In the first part of this retrospective, it became apparent that the PC versions of The Sorcerer’s Stone, The Chamber of Secrets and The Prisoner of Azkaban had proven themselves to be a set of very enjoyable games. Carried by their unique and underappreciated gameplay, they remain to this day, my favorite version of the Harry Potter video game formula. In Part II, I will continue to focus on these three titles, this time on consoles. Some are better, some worse, but all are unique in their own way.
Years 1-2: PlayStation 1
The PlayStation 1 Harry Potter duology is a series of short platformers, largely remembered for its poor character models. PS1 Hagrid, anyone? It’s a sign of the overall visual quality; the games look bad for their time and, by today’s standards, they just look funny. Unlike their PC counterparts, they fall into silliness more so than anything else. Thankfully the second game, The Chamber of Secrets, leans more into it. The first game, however, does not.
Both titles have, on occasion, enough visual flair to hold their ground, as some screens have a very thick atmosphere, accompanied by a great soundtrack. The first game does a poor job of retelling the story, however, as it attempts to approach it entirely seriously. The voice actors breathe into the microphone, their thick British accents make for silly pronunciations and the script picks, chooses and adds to the source in a nonsensical manner.
The second game’s approach differs greatly. The characters are cracking jokes left and right. There are scenes added specifically for the sake of comedy, such as Harry getting chased by low-polygon cupids (if you get a game over in that section they surround Harry and sing a song for him about how divine he is) or a minigame where he catches Ron’s slugs in a bowl.
Both games do a pretty awful job of utilizing their collectables. The first has you collect every bean on the school ground to obtain a meaningless reward. A quidditch upgrade, a spell upgrade, or even merely a Wizard Card in one instance. I do like the idea of a finite number of things scattered around the castle in theory, but there is a different game that did it better.
The second puts beans everywhere, so much so that I had well over a thousand by the end of it, and has the player purchase a select number of cards with them. Problem is, by the time I reached Fred and George in Hogwarts (the game begins in Weasley’s backyard) I already had enough to buy them all. Perhaps inserting a ridiculous amount of meaningless consumables is their way of padding out the playtime.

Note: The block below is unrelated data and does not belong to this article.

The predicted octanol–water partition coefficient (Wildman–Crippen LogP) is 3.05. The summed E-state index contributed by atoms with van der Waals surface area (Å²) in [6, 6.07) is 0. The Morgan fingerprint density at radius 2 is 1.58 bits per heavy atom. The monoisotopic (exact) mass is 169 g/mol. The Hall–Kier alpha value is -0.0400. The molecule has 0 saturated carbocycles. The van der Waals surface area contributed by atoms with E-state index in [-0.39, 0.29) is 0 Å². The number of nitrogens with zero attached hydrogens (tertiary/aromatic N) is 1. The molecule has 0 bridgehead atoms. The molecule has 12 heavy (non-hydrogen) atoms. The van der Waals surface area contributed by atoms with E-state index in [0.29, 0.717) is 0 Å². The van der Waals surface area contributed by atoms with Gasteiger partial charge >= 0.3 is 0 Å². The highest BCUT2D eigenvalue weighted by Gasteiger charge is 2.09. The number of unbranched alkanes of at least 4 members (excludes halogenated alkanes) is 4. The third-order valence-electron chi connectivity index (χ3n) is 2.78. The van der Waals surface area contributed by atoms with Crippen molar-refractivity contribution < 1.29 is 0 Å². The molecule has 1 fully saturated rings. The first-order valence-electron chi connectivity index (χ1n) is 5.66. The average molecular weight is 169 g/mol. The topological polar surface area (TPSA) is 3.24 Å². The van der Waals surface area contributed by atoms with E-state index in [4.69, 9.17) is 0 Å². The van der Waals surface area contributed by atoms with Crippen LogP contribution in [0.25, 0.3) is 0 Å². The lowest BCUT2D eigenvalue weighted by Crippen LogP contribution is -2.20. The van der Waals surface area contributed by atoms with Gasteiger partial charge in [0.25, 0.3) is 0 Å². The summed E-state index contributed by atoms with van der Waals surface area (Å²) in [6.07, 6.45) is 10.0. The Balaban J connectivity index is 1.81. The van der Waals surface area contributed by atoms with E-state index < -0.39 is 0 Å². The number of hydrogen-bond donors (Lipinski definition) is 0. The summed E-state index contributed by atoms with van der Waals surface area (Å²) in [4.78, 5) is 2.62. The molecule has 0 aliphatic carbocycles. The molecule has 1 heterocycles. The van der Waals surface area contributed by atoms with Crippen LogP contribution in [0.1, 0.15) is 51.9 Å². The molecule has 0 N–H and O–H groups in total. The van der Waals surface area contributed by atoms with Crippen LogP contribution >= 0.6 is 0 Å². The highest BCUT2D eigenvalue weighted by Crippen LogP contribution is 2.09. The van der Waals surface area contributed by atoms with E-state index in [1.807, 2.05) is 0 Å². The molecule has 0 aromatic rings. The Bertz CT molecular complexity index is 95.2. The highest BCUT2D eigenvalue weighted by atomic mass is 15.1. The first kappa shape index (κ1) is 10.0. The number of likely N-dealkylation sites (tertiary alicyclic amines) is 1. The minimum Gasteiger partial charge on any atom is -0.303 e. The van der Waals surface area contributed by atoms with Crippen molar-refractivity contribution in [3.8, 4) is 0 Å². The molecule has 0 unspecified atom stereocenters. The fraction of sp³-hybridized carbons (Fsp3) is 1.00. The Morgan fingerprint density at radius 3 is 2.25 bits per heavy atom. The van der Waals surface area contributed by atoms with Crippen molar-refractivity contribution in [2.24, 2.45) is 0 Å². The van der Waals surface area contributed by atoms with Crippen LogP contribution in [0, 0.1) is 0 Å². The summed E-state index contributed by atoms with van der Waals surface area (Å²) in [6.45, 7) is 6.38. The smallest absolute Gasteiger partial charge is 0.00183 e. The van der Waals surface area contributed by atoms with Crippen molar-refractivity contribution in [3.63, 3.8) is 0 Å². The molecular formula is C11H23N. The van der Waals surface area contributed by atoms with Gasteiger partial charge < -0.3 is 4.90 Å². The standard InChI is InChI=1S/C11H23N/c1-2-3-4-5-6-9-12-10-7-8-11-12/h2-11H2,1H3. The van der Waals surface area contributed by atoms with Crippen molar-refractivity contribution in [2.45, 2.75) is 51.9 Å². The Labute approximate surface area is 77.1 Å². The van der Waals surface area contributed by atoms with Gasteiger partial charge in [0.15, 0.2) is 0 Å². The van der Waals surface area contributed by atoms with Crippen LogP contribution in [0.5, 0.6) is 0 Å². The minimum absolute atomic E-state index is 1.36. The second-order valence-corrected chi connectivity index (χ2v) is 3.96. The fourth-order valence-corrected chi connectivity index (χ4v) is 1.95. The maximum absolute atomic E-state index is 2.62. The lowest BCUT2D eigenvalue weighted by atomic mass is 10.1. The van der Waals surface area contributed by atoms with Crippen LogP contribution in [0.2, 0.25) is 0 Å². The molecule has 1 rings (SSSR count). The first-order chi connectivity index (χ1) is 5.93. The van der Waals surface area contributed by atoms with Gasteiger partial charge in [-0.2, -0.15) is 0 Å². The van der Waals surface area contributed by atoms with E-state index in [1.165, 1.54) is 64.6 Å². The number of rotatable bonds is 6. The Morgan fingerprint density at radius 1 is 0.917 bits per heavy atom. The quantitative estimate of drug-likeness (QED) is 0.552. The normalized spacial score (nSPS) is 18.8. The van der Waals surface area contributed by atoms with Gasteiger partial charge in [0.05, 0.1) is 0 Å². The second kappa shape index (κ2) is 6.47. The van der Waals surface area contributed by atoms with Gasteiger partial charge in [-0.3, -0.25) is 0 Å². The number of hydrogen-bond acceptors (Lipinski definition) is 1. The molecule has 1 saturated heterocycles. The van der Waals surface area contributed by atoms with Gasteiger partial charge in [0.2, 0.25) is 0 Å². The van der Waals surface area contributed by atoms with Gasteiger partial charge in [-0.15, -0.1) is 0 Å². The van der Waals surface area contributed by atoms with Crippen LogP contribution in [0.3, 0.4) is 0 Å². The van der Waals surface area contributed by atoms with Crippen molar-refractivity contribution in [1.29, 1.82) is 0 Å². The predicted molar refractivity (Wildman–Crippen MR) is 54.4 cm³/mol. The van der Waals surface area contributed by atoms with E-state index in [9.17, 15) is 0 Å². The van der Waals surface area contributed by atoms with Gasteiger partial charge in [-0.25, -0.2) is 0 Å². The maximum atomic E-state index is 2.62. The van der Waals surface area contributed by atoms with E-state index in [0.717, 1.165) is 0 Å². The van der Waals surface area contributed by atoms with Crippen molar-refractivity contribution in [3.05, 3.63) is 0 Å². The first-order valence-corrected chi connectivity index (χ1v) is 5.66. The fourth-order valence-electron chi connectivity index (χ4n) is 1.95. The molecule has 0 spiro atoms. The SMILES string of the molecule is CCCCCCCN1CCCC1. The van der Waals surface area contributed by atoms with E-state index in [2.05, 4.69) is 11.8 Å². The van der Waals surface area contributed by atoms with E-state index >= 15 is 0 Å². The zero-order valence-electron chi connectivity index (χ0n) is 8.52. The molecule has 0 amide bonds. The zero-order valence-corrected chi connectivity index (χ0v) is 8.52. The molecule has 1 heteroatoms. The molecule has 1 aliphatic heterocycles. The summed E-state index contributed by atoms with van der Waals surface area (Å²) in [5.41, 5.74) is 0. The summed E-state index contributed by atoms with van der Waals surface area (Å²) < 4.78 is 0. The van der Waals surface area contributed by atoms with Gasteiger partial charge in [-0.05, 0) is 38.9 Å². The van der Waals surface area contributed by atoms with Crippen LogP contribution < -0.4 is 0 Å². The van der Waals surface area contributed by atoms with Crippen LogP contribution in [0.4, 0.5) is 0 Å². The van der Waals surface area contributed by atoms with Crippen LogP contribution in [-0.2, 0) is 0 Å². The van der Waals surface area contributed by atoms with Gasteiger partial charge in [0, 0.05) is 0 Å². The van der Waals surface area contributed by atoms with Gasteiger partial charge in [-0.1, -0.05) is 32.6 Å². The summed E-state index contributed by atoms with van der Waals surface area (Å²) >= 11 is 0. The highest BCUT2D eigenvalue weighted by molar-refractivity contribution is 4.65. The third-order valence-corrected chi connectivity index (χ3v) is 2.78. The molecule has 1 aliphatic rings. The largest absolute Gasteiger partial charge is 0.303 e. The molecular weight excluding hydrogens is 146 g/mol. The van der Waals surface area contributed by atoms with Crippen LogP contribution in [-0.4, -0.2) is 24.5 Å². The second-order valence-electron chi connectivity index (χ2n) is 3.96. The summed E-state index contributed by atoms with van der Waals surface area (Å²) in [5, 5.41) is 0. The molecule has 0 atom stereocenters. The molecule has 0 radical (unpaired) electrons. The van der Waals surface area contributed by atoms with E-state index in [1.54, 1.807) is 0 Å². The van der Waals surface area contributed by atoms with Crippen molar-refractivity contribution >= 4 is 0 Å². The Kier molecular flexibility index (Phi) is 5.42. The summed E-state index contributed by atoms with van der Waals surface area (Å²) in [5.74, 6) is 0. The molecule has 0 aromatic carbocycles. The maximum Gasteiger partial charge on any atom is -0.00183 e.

Thankfully, the Wizard Cards are present in this iteration. They’re still a fantastic feature and their descriptions are now voiced over, with Harry’s voice actor reading them in-character and, occasionally, losing his cool at the ridiculous descriptions. Very relatable. I, too, find the idea of creating a book called “Charm You Own Cheese” to be an act worth remembering for millennia to come, very funny. Just maybe don’t exhale into the microphone so much again while you laugh, Harry. Thanks.
These games, perhaps more than any other, go hard on the minigames. This, coupled with the amateurish voice acting, makes them feel the most juvenile out of all the different versions of Harry Potter games. They’re all underutilized and are often one-offs, which brings forward this feeling that they are trying to grasp the attention of a young player.
The first has you try and play football with the slippery movements and wonky physics. There’s this infamous Gringotts Bank section which has the player try and spin this hellish trolley on its set course to collect coins to further the plot and additional gems to collect Wizard Cards. It is painful. The second, thankfully, focuses on only a few.